In modern times the Pictographs first make mention in publication in the 1950s. In following years they were thoroughly studied. It’s said they date from the 1700s if not earlier, most likely prior to contact with Europeans. It’s thought the Pictographs were created over a fair span of time and perhaps not all by the same person. Further, it’s said they were created not by the local Plains First Nations but rather others from the Interior of British Columbia. Perhaps they were in the area to trade? Curious.
Please don’t touch the Pictographs as this will lead to them degrading. Did we really have to say that? It’s a given right? Well, just to make sure. These are rare – there’s so few things connecting us back to First Nation’s Culture from long ago – historically significant and have great meaning to First Nations Peoples. Respect folks…it’s not hard to do.
Stand there in quiet awe pondering those who made these Pictographs. What inspired them? Why place them in this hard to get to, near inaccessible setting, this out of the way place? Why this spot? It’s well hidden today and likely no different way back when. The reason for the Pictographs? And what was used for “paint?” Ochre? Where was it sourced? The questions come hard and fast, the mind races. Are these things we’ll ever know?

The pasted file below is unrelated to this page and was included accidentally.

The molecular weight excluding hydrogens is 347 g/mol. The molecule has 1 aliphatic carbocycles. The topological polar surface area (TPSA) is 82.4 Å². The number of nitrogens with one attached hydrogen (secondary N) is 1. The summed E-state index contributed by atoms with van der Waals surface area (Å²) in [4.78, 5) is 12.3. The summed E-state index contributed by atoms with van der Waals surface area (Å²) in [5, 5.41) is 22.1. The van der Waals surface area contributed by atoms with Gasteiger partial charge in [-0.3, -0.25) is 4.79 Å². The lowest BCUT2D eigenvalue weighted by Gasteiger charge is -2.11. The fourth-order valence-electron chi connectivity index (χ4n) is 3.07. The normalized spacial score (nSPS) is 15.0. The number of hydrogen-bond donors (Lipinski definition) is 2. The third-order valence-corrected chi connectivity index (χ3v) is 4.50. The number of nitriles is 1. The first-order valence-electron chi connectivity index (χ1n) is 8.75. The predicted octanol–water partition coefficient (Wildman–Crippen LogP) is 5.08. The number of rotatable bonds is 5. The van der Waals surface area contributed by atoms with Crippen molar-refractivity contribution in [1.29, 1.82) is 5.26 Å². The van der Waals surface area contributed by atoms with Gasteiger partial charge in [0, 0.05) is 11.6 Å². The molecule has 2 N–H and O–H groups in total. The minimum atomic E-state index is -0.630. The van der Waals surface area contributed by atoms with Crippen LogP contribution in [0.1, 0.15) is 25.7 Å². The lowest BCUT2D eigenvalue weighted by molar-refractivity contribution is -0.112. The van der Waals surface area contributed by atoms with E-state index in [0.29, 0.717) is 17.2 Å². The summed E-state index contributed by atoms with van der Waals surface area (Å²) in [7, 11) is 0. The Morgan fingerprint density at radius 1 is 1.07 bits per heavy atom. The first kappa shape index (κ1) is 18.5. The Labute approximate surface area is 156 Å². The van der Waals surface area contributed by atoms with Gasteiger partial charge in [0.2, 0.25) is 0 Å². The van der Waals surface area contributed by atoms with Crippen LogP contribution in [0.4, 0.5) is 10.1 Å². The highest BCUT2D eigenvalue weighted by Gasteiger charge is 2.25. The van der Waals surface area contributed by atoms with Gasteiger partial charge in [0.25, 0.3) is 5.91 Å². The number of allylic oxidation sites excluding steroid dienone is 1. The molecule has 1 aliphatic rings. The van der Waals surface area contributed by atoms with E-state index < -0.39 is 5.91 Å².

Maybe, maybe not.
Retrace your steps. The Highwood Crossing is a welcome diversion on a hot day, but in the cold of fall, it’s frigid and stings. No bother, the subject matter of this hike make it easy to forget such unpleasnatries. You we’re witness to something amazing.
If you wish more information about this trail, by all means contact us!
Date of adventure: September, 2017.
Location: Kananaskis AB, Highwood River Area.
Distance: 10km return.
Height gain maximum: 200m-ish.
Height gain cumulative: 200m-ish.
NOTE: all distances and heights are approximate.
Technical bits, warnings and notes: The Highwood River crossing.
Reference: Kananaskis Trail Guide by Gillean Daffern.